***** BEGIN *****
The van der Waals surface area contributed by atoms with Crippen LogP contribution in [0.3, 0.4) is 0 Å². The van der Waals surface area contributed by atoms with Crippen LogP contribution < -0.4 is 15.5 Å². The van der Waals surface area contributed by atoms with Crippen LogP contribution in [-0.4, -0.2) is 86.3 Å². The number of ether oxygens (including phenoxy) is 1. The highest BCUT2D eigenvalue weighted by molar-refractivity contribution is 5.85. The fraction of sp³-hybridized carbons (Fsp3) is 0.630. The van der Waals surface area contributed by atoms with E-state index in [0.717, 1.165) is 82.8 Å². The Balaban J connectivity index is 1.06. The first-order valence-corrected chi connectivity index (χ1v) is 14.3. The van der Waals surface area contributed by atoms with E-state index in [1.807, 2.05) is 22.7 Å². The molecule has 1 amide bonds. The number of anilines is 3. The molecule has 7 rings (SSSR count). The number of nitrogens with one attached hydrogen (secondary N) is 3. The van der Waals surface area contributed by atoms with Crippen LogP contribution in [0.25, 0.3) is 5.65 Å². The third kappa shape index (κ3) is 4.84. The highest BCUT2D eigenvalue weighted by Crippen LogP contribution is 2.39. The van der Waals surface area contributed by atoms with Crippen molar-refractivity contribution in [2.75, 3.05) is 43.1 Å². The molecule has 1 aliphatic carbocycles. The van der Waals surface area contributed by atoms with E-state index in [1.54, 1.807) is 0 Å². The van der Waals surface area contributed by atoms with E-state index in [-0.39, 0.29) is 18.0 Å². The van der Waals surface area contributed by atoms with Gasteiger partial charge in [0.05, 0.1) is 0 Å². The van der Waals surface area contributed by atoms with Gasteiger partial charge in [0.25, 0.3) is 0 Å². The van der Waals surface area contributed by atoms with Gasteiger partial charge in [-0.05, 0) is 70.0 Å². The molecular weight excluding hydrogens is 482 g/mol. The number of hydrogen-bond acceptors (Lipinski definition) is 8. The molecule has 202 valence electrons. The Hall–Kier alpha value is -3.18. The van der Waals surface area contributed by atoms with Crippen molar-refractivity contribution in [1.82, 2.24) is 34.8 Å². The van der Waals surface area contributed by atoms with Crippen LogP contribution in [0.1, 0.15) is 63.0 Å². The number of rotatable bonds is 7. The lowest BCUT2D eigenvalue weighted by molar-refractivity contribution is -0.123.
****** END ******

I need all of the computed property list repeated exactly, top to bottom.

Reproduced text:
The van der Waals surface area contributed by atoms with Crippen LogP contribution in [0.3, 0.4) is 0 Å². The van der Waals surface area contributed by atoms with Crippen LogP contribution < -0.4 is 15.5 Å². The van der Waals surface area contributed by atoms with Crippen LogP contribution in [-0.4, -0.2) is 86.3 Å². The number of ether oxygens (including phenoxy) is 1. The highest BCUT2D eigenvalue weighted by molar-refractivity contribution is 5.85. The fraction of sp³-hybridized carbons (Fsp3) is 0.630. The van der Waals surface area contributed by atoms with E-state index in [0.717, 1.165) is 82.8 Å². The Balaban J connectivity index is 1.06. The first-order valence-corrected chi connectivity index (χ1v) is 14.3. The van der Waals surface area contributed by atoms with E-state index in [1.807, 2.05) is 22.7 Å². The molecule has 1 amide bonds. The number of anilines is 3. The molecule has 7 rings (SSSR count). The number of nitrogens with one attached hydrogen (secondary N) is 3. The van der Waals surface area contributed by atoms with Crippen LogP contribution in [0.25, 0.3) is 5.65 Å². The third kappa shape index (κ3) is 4.84. The highest BCUT2D eigenvalue weighted by Crippen LogP contribution is 2.39. The van der Waals surface area contributed by atoms with Crippen molar-refractivity contribution in [2.75, 3.05) is 43.1 Å². The molecule has 1 aliphatic carbocycles. The van der Waals surface area contributed by atoms with E-state index in [1.54, 1.807) is 0 Å². The van der Waals surface area contributed by atoms with E-state index in [-0.39, 0.29) is 18.0 Å². The van der Waals surface area contributed by atoms with Gasteiger partial charge in [0.05, 0.1) is 0 Å². The van der Waals surface area contributed by atoms with Gasteiger partial charge in [0.25, 0.3) is 0 Å². The van der Waals surface area contributed by atoms with Gasteiger partial charge in [-0.05, 0) is 70.0 Å². The molecular weight excluding hydrogens is 482 g/mol. The number of hydrogen-bond acceptors (Lipinski definition) is 8. The molecule has 202 valence electrons. The Hall–Kier alpha value is -3.18. The van der Waals surface area contributed by atoms with Crippen molar-refractivity contribution in [1.82, 2.24) is 34.8 Å². The van der Waals surface area contributed by atoms with Crippen LogP contribution in [0.1, 0.15) is 63.0 Å². The number of rotatable bonds is 7. The lowest BCUT2D eigenvalue weighted by molar-refractivity contribution is -0.123.